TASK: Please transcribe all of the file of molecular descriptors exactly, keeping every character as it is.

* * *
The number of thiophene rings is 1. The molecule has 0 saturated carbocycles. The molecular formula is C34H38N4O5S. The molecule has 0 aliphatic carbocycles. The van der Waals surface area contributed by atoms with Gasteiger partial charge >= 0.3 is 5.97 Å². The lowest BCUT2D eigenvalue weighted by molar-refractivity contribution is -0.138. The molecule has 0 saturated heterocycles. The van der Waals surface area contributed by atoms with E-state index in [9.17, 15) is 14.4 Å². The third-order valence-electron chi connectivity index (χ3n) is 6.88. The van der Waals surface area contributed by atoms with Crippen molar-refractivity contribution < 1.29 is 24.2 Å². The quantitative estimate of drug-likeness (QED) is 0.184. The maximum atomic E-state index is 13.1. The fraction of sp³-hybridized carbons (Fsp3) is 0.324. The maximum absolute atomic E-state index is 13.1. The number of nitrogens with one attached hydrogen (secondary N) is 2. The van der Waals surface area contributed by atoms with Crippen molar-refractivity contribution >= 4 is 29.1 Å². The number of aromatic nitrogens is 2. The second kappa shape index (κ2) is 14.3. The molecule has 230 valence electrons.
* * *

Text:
The number of thiophene rings is 1. The molecule has 0 saturated carbocycles. The molecular formula is C34H38N4O5S. The molecule has 0 aliphatic carbocycles. The van der Waals surface area contributed by atoms with Gasteiger partial charge >= 0.3 is 5.97 Å². The lowest BCUT2D eigenvalue weighted by molar-refractivity contribution is -0.138. The molecule has 0 saturated heterocycles. The van der Waals surface area contributed by atoms with E-state index in [9.17, 15) is 14.4 Å². The third-order valence-electron chi connectivity index (χ3n) is 6.88. The van der Waals surface area contributed by atoms with Crippen molar-refractivity contribution < 1.29 is 24.2 Å². The quantitative estimate of drug-likeness (QED) is 0.184. The maximum atomic E-state index is 13.1. The fraction of sp³-hybridized carbons (Fsp3) is 0.324. The maximum absolute atomic E-state index is 13.1. The number of nitrogens with one attached hydrogen (secondary N) is 2. The van der Waals surface area contributed by atoms with Crippen molar-refractivity contribution >= 4 is 29.1 Å². The number of aromatic nitrogens is 2. The second kappa shape index (κ2) is 14.3. The molecule has 230 valence electrons.